A Naive Environment-based Polymorphic Type Inferencer
In this short lesson we discuss how to quickly turn a naive environment-based monomorphic type inferencer into a naive let-polymorphic one. Like in the previous lesson, we only need to change a few characters. In terms of the K framework, you will learn how to have both environments and substitution in the same definition.
Like in the previous lesson, all we have to do is to take the LAMBDA type inferencer in Lesson 5 and only change the rule
rule let X = E in E' => (lambda X . E') E
rule let X = E in E' => E'[E/X]
The reasons why this works have already been explained in the previous lesson, so we do not repeat them here.
Since our new let rule uses substitution, we have to require the substitution module at the top and also import SUBSTITUTION in the current module, besides the already existing UNIFICATION.
Everything which worked with the type inferencer in Lesson 7 should also work now. Let us only try the exponential type example,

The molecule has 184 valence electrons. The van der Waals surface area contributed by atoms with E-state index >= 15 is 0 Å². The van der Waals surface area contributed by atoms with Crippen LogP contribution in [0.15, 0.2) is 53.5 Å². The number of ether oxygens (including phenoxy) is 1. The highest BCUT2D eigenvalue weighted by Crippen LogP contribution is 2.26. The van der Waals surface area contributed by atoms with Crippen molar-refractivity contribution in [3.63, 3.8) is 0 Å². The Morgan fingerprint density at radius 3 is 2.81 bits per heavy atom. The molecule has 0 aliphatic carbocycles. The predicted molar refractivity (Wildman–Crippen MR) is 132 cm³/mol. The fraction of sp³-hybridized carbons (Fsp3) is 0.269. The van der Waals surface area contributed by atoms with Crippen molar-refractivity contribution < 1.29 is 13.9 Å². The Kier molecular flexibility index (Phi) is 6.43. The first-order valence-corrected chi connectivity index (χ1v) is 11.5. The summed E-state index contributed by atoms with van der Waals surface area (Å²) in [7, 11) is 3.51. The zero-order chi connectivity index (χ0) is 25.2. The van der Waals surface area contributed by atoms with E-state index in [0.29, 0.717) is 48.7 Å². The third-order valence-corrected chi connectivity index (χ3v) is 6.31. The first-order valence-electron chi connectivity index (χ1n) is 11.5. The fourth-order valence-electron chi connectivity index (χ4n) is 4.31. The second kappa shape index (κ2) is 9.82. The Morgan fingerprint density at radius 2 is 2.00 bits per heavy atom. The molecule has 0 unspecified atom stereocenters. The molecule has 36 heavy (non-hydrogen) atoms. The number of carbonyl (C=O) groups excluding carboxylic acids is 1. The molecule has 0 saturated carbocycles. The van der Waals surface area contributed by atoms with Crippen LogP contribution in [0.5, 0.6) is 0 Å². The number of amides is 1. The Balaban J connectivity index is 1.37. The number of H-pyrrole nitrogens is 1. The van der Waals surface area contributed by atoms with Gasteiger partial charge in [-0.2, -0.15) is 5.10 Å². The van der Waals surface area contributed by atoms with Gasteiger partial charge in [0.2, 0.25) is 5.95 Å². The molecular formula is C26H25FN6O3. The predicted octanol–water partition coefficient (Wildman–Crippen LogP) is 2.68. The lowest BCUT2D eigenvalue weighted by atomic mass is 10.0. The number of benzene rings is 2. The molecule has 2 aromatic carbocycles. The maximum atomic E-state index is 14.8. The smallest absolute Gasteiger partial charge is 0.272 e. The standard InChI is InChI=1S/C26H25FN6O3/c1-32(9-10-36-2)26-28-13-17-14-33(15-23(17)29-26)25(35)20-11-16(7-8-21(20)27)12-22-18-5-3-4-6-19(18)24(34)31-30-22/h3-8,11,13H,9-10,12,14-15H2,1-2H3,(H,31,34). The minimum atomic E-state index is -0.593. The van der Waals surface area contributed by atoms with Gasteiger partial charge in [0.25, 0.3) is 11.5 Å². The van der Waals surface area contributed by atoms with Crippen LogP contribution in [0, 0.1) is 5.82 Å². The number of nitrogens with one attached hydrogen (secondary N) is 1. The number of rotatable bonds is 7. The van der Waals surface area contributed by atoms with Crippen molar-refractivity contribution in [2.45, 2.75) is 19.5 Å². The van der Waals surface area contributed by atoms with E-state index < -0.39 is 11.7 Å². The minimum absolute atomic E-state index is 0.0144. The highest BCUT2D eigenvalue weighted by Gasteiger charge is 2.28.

let f00 = lambda x . lambda y . x in let f01 = lambda x . f00 (f00 x) in let f02 = lambda x . f01 (f01 x) in let f03 = lambda x . f02 (f02 x) in let f04 = lambda x . f03 (f03 x) in f04
As expected, this gives us precisely the same type as in Lesson 7.
So the only difference between this type inferencer and the one in Lesson 7 is that substitution is only used for LAMBDA-to-LAMBDA transformations, but not for infusing types within LAMBDA programs. Thus, the syntax of LAMBDA programs is preserved intact, which some may prefer. Nevertheless, this type inferencer is still expensive and wasteful, because the let-bound expression is typed over and over again in each place where the let-bound variable occurs.
In the next lesson we will discuss a type inferencer based on the classic Damas-Hindley-Milner type system, which maximizes the reuse of typing work by means of parametric types.
Go to Lesson 9, Type Systems: Let-Polymorphic Type Inferencer (Damas-Hindley-Milner).